The B&B Life 

Someone's at the door and they want to sleep over.

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The Grace Manor Inn

Neighbors used to call it a boardinghouse for eccentric older women, and for 35 years the red-brick mansion at Grace and Meadow streets saw a succession of resident ladies step inside past more highly painted ones occasionally strolling the sidewalk.

Mrs. Brauer, who ran the place, had the good sense not to trifle with the building's elaborate interior details: ribbon-motif plaster and wood trim, pocket doors, chandeliers and sconces, and glowing heart-of-pine floors. Everything remained as classically girlish as when William Zimmermann built the place in 1910 as a golden anniversary present for his wife, Louise.

The house changed hands over the generations, and four years ago it assumed its newest identity as the Grace Manor Inn with owners Dawn and Albert Schick. An evening of insomnia had driven Dawn online to browse through a Web site of inns for sale, and the Richmond house with its ornate Victorian fretwork jumped out as a must-see opportunity. Within months the couple had moved from their small Cape Cod home in Fredericksburg into the 7,500-square-foot manor house in a town they'd learn to adopt quickly as they opened their business.

The Schicks knew they wanted to run a bed-and-breakfast. She's a private chef; he's a hotel-management graduate from Michigan State with a business technology background.

"We have always loved entertaining; I make up excuses to have a dinner party," Dawn says. "Now we get to prepare breakfasts and share this house, which is really meant to be shared with others. We try to make each experience as seamless and enjoyable for guests as possible."

That means offering concierge services such as arranging tours and trips, preparing elegant dinners complete with roses and chocolates, and providing menus to local restaurants and directions anywhere a guest wants to go.

During winter months, the inn's three suites and adjacent carriage house and apartment building are booked with legislators in town for the Virginia General Assembly. For the fourth year, Sen. Mary Margaret Whipple, Sen. Patsy Ticer and Delelgate Al Eisenberg — all from Northern Virginia — have retreated to the inn after their work at the Capitol. Roanoke's Sen. John Edwards is another regular, along with a guest list of tourists and history buffs from Canada and Europe, and wedding couples and business travelers closer to home.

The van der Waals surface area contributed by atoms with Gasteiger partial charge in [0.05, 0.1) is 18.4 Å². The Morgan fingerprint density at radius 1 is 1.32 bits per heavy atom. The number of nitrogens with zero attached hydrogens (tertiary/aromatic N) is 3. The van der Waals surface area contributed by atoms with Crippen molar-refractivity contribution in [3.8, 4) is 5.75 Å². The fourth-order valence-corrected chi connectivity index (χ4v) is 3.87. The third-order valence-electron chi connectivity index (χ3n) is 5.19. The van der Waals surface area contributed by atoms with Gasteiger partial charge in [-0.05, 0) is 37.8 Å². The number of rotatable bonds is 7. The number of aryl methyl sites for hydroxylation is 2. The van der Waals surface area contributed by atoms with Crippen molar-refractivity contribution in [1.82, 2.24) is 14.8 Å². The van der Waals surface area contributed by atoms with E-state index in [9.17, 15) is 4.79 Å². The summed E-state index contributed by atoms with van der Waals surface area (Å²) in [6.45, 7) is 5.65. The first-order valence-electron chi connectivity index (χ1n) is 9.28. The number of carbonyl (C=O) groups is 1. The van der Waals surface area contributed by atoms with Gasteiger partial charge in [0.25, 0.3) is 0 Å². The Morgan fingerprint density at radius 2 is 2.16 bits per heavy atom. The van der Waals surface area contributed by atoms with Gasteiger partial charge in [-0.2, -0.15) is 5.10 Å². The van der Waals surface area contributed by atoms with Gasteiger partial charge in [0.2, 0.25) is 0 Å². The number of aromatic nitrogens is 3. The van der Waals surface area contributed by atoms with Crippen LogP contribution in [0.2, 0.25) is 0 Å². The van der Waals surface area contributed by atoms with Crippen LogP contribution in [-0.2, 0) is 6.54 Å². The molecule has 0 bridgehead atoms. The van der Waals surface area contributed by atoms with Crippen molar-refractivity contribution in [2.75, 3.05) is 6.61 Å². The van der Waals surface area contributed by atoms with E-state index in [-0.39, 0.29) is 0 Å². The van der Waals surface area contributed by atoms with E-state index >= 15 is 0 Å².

Inside the three-story house, guests find a spacious double parlor, a music room with a baby grand piano and gilded furnishings, a conservatory, two balconies overlooking a well-tended ribbon garden draped with fuchsia bougainvillea, a grand entry hall and private guest suites layered with period details.

Furnishing the inn became an immediate preoccupation for the Schicks when they bought the house, and for a month of Sundays they were regulars at Stonefront Auctions in Fredericksburg, where they picked up antiques and reproductions, paintings and accessories in soft jewel tones that enhance the house's vintage character.

Though it's thoroughly modern, a professional kitchen installed by the couple doesn't seem an anachronism at the back of the house. Its huge Vulcan range, stainless-steel countertops and well-planned work areas allow Dawn to turn out elaborate three-course breakfasts, served with Bellinis and mimosas in the formal dining room beside the gas-log fireplace.

It takes a certain personality to run a B&B, the Schicks acknowledge, and not everyone understands the degree of maintenance and attention required to do the job well and to build a reputation for hospitality. Knowing when to mingle with guests and when to discreetly disappear into the owner's suite is an acquired skill, Albert says: "You can tell literally within the first five minutes what kind of experience a guest wants to have. Most people want to interact with their hosts, to have a glass of wine and share time together." Sometimes, guests prefer a higher degree of privacy and seek out spots inside and outdoors to read, rest or work.

When groups of six book the inn together, a house-party atmosphere is more likely, and the Schicks may set out extra wine and cheese and allow their three Yorkshire terriers to play with guests.